TraumaCad allows surgeons to develop a pre-operative surgery plan – including manipulation of orthopedic digital images, reduction of fractures, and application of prosthetic systems.If it hadn’t been for a rock climbing accident, Ze’ev Glozman, the young CEO of Israeli startup Orthocrat would probably still be working in a cellular phone company.
“I was treated in Rambam Hospital (in Haifa),” says the 25-year-old entrepreneur who calls himself “a high school dropout.”
“I spent a lot of time in the orthopedics department. I started thinking and talking to residents about software that can help you do it better.”
That stroke of bad luck for Glozman has turned into good luck for the thousands of Americans who need to undergo orthopedic surgery daily throughout the US.
In March 2003, Glozman founded Orthocrat with his friend, Miron Liram, the chief technology officer and a graduate of the Israeli Defense Forces prestigious Talpiot technology program, and Dr Doron Norman of Rambam Hospital.
The result is TraumaCad, software for orthopedic surgeons. Preoperative planning is recognized as an essential in elective surgery and as an important component in trauma surgery. Surgeons are still use to fracture treatment planning and joint replacement and deformity correction procedures on the basis of two-dimensional (2-D) conventional X-ray images with the tracing procedure.
TraumaCad allows surgeons to develop a pre-operative surgery plan – including manipulation of orthopedic digital images using image processing technique techniques, reduction of fractures, and application of suitable fixation systems or prosthetic systems. The TraumaCad allows greater accuracy and simplicity, when compared to traditional templating techniques commonly used.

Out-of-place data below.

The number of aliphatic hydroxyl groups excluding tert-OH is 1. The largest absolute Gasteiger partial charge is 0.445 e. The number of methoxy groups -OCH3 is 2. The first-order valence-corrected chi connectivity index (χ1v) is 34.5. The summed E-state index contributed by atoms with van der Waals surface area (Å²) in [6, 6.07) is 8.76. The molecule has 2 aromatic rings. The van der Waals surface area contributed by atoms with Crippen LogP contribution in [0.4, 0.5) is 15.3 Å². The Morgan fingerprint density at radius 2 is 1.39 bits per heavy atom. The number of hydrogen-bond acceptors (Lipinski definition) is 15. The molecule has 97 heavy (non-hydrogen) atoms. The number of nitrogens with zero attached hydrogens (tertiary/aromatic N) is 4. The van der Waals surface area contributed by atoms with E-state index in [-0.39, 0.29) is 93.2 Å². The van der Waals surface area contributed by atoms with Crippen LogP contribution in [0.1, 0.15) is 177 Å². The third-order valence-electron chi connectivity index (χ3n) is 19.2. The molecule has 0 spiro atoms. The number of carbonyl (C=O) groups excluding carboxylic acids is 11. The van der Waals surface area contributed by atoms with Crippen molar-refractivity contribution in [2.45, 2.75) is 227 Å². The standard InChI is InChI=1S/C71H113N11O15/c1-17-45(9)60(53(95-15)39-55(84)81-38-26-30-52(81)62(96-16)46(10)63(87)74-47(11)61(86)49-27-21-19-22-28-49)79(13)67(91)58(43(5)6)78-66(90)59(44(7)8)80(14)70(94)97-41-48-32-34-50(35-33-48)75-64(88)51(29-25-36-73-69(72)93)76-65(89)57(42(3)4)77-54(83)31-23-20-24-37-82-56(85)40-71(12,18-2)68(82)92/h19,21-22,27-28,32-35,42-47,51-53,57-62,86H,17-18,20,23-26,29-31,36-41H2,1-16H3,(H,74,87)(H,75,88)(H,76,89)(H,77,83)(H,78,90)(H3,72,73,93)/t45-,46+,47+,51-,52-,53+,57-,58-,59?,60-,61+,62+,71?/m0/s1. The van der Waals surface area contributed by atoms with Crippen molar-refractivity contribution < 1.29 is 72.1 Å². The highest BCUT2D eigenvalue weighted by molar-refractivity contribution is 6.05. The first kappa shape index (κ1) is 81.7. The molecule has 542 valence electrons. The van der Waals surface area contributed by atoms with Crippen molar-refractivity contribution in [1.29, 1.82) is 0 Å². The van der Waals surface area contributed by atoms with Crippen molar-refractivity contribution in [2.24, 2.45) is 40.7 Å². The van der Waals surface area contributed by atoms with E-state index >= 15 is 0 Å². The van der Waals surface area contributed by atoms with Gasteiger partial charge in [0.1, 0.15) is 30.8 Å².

According to Glozman, the software was developed “mainly with trauma in mind. We noticed that there is a very developed need for [software for] total joint planning, the replacement of a joint, such as a hip or a knee. This type of procedure is becoming more and more successful and more and more popular.”
While radiology departments have gone digital, the orthopedics department didn’t have a tool for using the computerized information to help them.
TraumaCad is comprised of two modules: JointFactor and TraumaFactor. The first allows the surgeon to sit at his or her desk and find exactly the right implant for the joint from a library of templates of thousands of implants, using the digital viewer to match it to the patient using X-ray or CT scans of the relevant area imported from the Picture Archiving Communication System (PACS) system which is becoming increasingly common in hospitals.
The images are automatically calibrated on screen, making it simple to make the anatomical measurements surgeons need before replacing a joint. TraumaFactor is a similar tool but for the trauma environment, and both modules save a full report on the procedure for the patient’s medical file.
Because hospitals aren